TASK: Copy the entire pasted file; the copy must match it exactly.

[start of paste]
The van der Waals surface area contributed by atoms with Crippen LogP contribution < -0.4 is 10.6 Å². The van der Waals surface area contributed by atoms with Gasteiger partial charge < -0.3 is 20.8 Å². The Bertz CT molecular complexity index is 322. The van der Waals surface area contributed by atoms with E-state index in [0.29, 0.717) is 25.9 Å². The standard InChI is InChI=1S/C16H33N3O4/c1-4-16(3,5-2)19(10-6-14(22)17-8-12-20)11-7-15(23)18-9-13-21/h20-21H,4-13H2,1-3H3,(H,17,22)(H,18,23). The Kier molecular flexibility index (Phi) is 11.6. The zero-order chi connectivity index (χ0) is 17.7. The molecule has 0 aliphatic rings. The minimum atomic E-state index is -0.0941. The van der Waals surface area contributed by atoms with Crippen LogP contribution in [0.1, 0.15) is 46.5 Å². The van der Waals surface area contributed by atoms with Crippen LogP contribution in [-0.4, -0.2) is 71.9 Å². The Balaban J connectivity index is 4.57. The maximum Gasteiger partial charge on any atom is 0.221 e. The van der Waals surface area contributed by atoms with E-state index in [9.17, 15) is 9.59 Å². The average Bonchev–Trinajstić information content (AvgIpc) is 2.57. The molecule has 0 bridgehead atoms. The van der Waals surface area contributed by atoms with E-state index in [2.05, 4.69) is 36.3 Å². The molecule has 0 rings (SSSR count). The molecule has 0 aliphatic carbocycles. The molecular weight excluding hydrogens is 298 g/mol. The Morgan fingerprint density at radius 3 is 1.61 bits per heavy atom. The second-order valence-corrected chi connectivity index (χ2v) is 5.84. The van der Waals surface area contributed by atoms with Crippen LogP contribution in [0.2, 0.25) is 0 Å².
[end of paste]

The van der Waals surface area contributed by atoms with Crippen LogP contribution < -0.4 is 10.6 Å². The van der Waals surface area contributed by atoms with Gasteiger partial charge < -0.3 is 20.8 Å². The Bertz CT molecular complexity index is 322. The van der Waals surface area contributed by atoms with E-state index in [0.29, 0.717) is 25.9 Å². The standard InChI is InChI=1S/C16H33N3O4/c1-4-16(3,5-2)19(10-6-14(22)17-8-12-20)11-7-15(23)18-9-13-21/h20-21H,4-13H2,1-3H3,(H,17,22)(H,18,23). The Kier molecular flexibility index (Phi) is 11.6. The zero-order chi connectivity index (χ0) is 17.7. The molecule has 0 aliphatic rings. The minimum atomic E-state index is -0.0941. The van der Waals surface area contributed by atoms with Crippen LogP contribution in [0.1, 0.15) is 46.5 Å². The van der Waals surface area contributed by atoms with Crippen LogP contribution in [-0.4, -0.2) is 71.9 Å². The Balaban J connectivity index is 4.57. The maximum Gasteiger partial charge on any atom is 0.221 e. The van der Waals surface area contributed by atoms with E-state index in [9.17, 15) is 9.59 Å². The average Bonchev–Trinajstić information content (AvgIpc) is 2.57. The molecule has 0 bridgehead atoms. The van der Waals surface area contributed by atoms with E-state index in [2.05, 4.69) is 36.3 Å². The molecule has 0 rings (SSSR count). The molecule has 0 aliphatic carbocycles. The molecular weight excluding hydrogens is 298 g/mol. The Morgan fingerprint density at radius 3 is 1.61 bits per heavy atom. The second-order valence-corrected chi connectivity index (χ2v) is 5.84. The van der Waals surface area contributed by atoms with Crippen LogP contribution in [0.2, 0.25) is 0 Å².